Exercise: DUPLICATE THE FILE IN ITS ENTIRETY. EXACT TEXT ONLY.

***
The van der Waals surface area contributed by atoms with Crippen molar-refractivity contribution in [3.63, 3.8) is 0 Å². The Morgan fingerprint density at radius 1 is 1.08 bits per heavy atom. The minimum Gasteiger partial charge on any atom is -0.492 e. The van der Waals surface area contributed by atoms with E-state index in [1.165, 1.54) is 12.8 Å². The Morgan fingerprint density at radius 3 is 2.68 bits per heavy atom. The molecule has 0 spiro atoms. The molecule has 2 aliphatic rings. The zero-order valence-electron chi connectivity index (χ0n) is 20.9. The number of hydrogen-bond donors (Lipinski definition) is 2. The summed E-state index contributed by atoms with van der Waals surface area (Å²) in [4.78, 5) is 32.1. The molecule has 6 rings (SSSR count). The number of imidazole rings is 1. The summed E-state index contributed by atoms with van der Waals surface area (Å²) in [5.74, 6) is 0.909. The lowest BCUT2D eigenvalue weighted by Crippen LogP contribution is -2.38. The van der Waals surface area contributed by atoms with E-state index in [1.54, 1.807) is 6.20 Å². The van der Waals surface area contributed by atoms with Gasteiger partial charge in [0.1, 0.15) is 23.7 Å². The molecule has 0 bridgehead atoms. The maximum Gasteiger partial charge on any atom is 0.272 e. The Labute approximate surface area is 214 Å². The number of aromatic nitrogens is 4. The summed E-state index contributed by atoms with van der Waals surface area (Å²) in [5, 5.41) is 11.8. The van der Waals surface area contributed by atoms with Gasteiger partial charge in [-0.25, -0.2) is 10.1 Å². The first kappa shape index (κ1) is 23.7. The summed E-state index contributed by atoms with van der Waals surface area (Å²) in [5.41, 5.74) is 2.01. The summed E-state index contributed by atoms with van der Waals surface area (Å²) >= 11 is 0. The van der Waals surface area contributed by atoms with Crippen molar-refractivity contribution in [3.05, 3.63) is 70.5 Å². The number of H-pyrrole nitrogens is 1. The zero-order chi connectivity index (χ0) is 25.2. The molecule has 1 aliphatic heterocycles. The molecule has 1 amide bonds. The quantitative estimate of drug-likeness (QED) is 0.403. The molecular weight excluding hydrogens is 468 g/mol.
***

The van der Waals surface area contributed by atoms with Crippen molar-refractivity contribution in [3.63, 3.8) is 0 Å². The Morgan fingerprint density at radius 1 is 1.08 bits per heavy atom. The minimum Gasteiger partial charge on any atom is -0.492 e. The van der Waals surface area contributed by atoms with E-state index in [1.165, 1.54) is 12.8 Å². The Morgan fingerprint density at radius 3 is 2.68 bits per heavy atom. The molecule has 0 spiro atoms. The molecule has 2 aliphatic rings. The zero-order valence-electron chi connectivity index (χ0n) is 20.9. The number of hydrogen-bond donors (Lipinski definition) is 2. The summed E-state index contributed by atoms with van der Waals surface area (Å²) in [4.78, 5) is 32.1. The molecule has 6 rings (SSSR count). The number of imidazole rings is 1. The summed E-state index contributed by atoms with van der Waals surface area (Å²) in [5.74, 6) is 0.909. The lowest BCUT2D eigenvalue weighted by Crippen LogP contribution is -2.38. The van der Waals surface area contributed by atoms with E-state index in [1.54, 1.807) is 6.20 Å². The van der Waals surface area contributed by atoms with Gasteiger partial charge in [0.1, 0.15) is 23.7 Å². The molecule has 0 bridgehead atoms. The maximum Gasteiger partial charge on any atom is 0.272 e. The Labute approximate surface area is 214 Å². The number of aromatic nitrogens is 4. The summed E-state index contributed by atoms with van der Waals surface area (Å²) in [5, 5.41) is 11.8. The van der Waals surface area contributed by atoms with Gasteiger partial charge in [-0.25, -0.2) is 10.1 Å². The first kappa shape index (κ1) is 23.7. The summed E-state index contributed by atoms with van der Waals surface area (Å²) in [5.41, 5.74) is 2.01. The summed E-state index contributed by atoms with van der Waals surface area (Å²) >= 11 is 0. The van der Waals surface area contributed by atoms with Crippen molar-refractivity contribution in [3.05, 3.63) is 70.5 Å². The number of H-pyrrole nitrogens is 1. The zero-order chi connectivity index (χ0) is 25.2. The molecule has 1 aliphatic heterocycles. The molecule has 1 amide bonds. The quantitative estimate of drug-likeness (QED) is 0.403. The molecular weight excluding hydrogens is 468 g/mol.